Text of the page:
The Conservative Case For Recalling Governor Scott Walker
Frazier and Davis were recalled during times of great economic stress in their states, and both were accused of mismanagement. Given that our system of checks and balances gives the legislature significant power in shaping economic policy, the ineffectiveness of said policy can never be the fault of the governor alone. Thus the recalls of Frazier and Davis were blatantly political and probably represent an abuse of the recall statute.
Indeed, take a look at the petition circulated as justification for recalling Davis:
[Governor Davis' actions were a] "gross mismanagement of California Finances by overspending taxpayers' money, threatening public safety by cutting funds to local governments, failing to account for the exorbitant cost of the energy, and failing in general to deal with the state's major problems until they get to the crisis stage."
Virtually every clause of that petition (especially "failing in general to deal with the state's major problems until they get to the crisis stage") can be said about all 50 of the nation's governors at all times. Crappy job performance is a great reason to remove someone from office in a general election, but a recall ought to require something more substantial.
Should a recall effort against Governor Scott Walker get off the ground, his enablers at WMC, WTMJ, and WPRI will no doubt frame the effort as pure labor/leftist politics. But I think the case for a Walker recall is conservative in nature, and should be supported by all citizens who believe in good government regardless of party affiliation. Two main arguments support the recall: (1) the bait and switch, and (2) abuse of power.
First, the bait and switch: We all expect politicians to say one thing during the campaign and do something else once in office. What we DON'T expect is that the "something else" includes immediate overturning of 50 years of established precedent.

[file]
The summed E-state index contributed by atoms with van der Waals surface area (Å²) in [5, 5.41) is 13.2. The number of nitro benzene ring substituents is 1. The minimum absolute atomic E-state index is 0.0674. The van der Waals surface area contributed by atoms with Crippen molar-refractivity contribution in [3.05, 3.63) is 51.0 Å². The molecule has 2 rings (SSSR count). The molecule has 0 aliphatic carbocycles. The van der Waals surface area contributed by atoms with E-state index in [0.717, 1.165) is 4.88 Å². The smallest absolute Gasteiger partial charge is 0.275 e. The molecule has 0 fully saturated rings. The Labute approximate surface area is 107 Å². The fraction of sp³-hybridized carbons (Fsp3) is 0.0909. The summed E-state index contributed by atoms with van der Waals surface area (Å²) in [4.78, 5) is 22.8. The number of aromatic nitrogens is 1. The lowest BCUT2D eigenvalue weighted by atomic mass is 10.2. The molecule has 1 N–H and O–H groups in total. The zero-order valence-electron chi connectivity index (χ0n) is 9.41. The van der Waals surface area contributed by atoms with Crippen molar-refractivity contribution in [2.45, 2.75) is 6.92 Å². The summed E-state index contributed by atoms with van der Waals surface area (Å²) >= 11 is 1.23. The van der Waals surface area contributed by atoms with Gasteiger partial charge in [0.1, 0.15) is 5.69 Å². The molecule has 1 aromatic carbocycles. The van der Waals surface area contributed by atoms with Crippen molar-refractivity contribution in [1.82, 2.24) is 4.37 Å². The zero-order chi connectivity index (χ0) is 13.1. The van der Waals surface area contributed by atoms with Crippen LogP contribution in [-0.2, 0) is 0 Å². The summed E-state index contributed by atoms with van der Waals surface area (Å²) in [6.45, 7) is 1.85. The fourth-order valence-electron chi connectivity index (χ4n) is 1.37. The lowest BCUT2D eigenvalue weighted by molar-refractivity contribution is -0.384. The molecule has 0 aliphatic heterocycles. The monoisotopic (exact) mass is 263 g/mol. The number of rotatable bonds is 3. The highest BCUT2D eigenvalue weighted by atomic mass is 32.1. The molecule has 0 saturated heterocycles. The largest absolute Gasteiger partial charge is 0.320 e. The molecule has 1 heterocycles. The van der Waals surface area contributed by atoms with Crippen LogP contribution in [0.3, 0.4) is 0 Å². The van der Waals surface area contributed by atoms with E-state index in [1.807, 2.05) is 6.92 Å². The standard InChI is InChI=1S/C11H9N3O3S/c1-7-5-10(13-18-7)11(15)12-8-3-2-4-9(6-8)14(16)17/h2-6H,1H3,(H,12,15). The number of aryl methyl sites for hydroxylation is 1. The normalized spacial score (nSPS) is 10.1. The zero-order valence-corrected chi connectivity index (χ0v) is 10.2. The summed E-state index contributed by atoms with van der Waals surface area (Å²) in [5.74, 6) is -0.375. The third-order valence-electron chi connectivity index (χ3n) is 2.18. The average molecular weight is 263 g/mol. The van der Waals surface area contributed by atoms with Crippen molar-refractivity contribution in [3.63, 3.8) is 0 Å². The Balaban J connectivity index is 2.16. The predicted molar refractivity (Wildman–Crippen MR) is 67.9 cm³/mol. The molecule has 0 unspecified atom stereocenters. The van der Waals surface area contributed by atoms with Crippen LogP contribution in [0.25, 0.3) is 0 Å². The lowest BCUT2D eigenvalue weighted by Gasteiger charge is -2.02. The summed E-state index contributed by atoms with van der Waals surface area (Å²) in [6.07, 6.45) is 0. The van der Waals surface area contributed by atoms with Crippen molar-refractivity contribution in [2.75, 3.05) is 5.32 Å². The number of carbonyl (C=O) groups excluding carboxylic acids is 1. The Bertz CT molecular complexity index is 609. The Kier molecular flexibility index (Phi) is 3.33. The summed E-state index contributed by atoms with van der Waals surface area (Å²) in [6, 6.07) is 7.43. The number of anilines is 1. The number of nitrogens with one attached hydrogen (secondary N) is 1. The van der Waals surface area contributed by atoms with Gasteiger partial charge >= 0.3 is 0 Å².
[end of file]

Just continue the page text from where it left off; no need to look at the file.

Mr. Walker ran for office on a platform of asking for greater state employee contributions to health care premiums and the pension fund. He was clear that if the state employee unions would not agree to greater contributions, he would support continued furloughs or layoffs. He did not run on a platform of union busting.
Baiting the electorate with the promise of being a tough negotiator and then making the switch to union busting mode sets a dangerous precedent for governing. Absent an attempt to recall Walker, the message to future gubernatorial candidates is clear: you can safely overturn settled precedent(s) or laws that you disagree with without even having to be crystal clear about your intentions during the campaign. The result is weasel politics of the worst kind.
Second, the abuse of power: The governor has the duty to "take care that the laws be faithfully executed." No governor has to like state statutes governing state employment labor relations, and he's free to advocate for changes to the rules. Especially given that those rules have been around for decades, it's not unreasonable to expect that radical rewriting of them would be preceded at a minimum by legislative committee hearings, public hearings throughout the state, and vigorous debate on the floors of the Senate and Assembly. That's just good government.
Citizens need to communicate to Mr. Walker that in the phrase "faithful execution of the laws," the word "execution" does not mean "kill." Governors ought not have the power to kill off laws or statutes they do not like on the basis of manufactured crises, ideology, or crass politics.
Should a recall election against Mr. Walker actually take place, millions of dollars worth of outside spending will almost guarantee that Republican voters will stand by him. That's unfortunate, because the case for recall outlined in this post is actually a very conservative one. Conservatives are supposed to value law, precedent, and tradition; for real conservatives change ought to take place only when reasoned argument dictates and only when transparent deliberative procedures have been followed.
Conservatives reject (or should reject) any change that is the result of the application of raw power to overrun political opponents. Liberals should reject that kind of change too.
If the Wisconsin citizens decide to recall Scott Walker, they will be making a conservative statement about the standard of governing behavior we expect from our Chief Executive. The entire nation would benefit from hearing that statement.